Neil Simon’s ‘Jake’s Women’

"Jake's Women" begins with Maggie (Anne Archer) announcing that after eight years of marriage she wants a breather from Jake. They don't communicate; he's too wrapped up in his fictional worlds and she's speeding along on some undefined corporate fast track.

“Jake’s Women” begins with Maggie (Anne Archer) announcing that after eight years of marriage she wants a breather from Jake. They don’t communicate; he’s too wrapped up in his fictional worlds and she’s speeding along on some undefined corporate fast track.

With Maggie out of the way, Jake carries on long dialogues with his sister Karen (Julie Kavner), a wisecracking reality check; his neurotic shrink (Joyce Van Patten, another holdover from Broadway); his college senior daughter, Molly (Kimberly Williams), and his first wife, Julie (Mira Sorvino), who has been dead for 10 years.

Obviously, most of these conversations take place in Jake’s head. He summons the women at will, and they appear, sometimes reluctantly and, at least as far as Karen is concerned, usually in unflattering clothes. The lugubrious stage production never efficiently pulled off the exits and entrances of characters who are sometimes really there, sometimes only imagined. On TV, the trick is effortlessly managed with dissolves.

We’re also given establishing shots of New York City, of Jake driving up to visit Molly at school, Jake lecturing his creative writing students. Despite these, “Jake’s Women” remains essentially a sulky interior monologue with Pirandellian aspirations. Jake is a close cousin of the self-satisfied director Alda played (perfectly) in Woody Allen’s “Crimes and Misdemeanors.” Jake doesn’t have much insight; if you were a student in that class you’d surely demand a tuition refund. That it all works out in the end for Jake and Maggie is nice, but it’s not very convincing.

Yet I must admit that as I jotted the words “hokey” and “unbelievable” in my notebook while watching “Jake’s Women,” Iwas often doing so through tears. It’s old-fashioned in both its comedy — the set pieces can be very funny — and its sentiment. In the central scene of both the play and the film, Jake conjures a reunion between Julie and Molly — the wife he cannot stop mourning and the daughter whose growth from child into young woman she has been cruelly denied a part in. It’s almost unbearably poignant, and lays naked the elemental need for closure this play — a kind of coda, really, to “Chapter Two”– must have represented for Simon.

Onstage, Alda was game until the scenes that required him to dig a little deeper; here Jake seems, if anything, even more implacable. Archer is dour and one-note in the thankless role of Maggie (played by Helen Shaver, who gave as good as she got, on Broadway). Kavner plays Kavner, which is to say sweet, funny , loving and only mildly irritating — certainly less so than Van Patten, though again, it’s hard to tell where the playwright’s caricature ends and the performance begins.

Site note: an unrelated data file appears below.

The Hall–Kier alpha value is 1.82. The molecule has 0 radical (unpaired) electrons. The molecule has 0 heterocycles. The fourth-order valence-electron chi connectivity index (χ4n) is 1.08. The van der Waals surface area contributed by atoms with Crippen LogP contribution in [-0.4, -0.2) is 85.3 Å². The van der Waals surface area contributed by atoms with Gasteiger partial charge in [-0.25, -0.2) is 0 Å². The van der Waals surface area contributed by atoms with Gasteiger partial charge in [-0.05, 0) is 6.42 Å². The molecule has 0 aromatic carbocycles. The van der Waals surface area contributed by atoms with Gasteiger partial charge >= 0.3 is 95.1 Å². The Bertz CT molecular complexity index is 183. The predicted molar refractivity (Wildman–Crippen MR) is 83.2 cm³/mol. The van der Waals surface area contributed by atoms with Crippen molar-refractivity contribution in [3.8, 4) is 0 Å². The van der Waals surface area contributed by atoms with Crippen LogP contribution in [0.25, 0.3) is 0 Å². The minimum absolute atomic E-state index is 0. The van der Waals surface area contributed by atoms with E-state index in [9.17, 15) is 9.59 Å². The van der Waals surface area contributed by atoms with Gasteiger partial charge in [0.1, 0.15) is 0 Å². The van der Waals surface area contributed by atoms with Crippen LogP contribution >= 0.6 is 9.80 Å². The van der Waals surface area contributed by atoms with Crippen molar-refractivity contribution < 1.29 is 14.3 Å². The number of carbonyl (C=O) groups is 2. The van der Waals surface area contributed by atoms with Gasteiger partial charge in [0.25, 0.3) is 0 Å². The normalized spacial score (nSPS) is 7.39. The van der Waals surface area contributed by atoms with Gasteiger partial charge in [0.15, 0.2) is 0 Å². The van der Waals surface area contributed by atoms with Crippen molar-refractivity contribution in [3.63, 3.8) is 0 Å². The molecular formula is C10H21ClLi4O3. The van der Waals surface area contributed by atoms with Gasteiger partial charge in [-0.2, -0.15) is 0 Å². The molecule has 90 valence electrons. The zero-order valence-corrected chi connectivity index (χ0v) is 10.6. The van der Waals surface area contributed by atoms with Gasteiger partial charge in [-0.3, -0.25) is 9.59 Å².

The bright spots are Sorvino and Williams, thoroughly believable as mother and daughter, and both radiant in the big scene (as were Kate Burton and Tracy Pollan onstage). You’ll cry too, if you can hang in there long enough.

Neil Simon’s ‘Jake’s Women’

  • Production: Neil Simon's 'Jake's Women' (Sun. (3), 9-11 p.m., CBS) **TX;Filmed in Los Angeles and New York by Hallmark Entertainment. Executive producers, Robert Halmi Jr.; producer-director, Glenn Jordan; co-producer, Robert Bennett Steinhauer; writer, Neil Simon; based on the play by Simon.
  • Crew: Camera, James Glennon; editor, David Simmons; production designer, Fred Harpman; costumes, Linda Donohue; music, David Shire; casting, Lynn Kressel. **TX.
  • With: Cast: Alan Alda, Anne Archer, Lolita Davidovich, Julie Kavner, Joyce Van Patten, Mira Sorvino, Kimberly Williams, Ashley Peldon. Oddly cast and surprisingly claustrophobic despite the conventional ways in which Neil Simon has openedup his stage play, "Jake's Women" makes an awkward transition to television. Alan Alda reprises the title role of a novelist who turns to the women in his life, alive and dead, past and present, on the verge of his nervous breakdown. Though technically more accomplished than Gene Saks' 1992 Broadway production, Glenn Jordan's telepic nevertheless exposes all the seams in an ambitious, deeply personal but ultimately unfinished work that had one of the most tortuous histories of any in the Simon canon.
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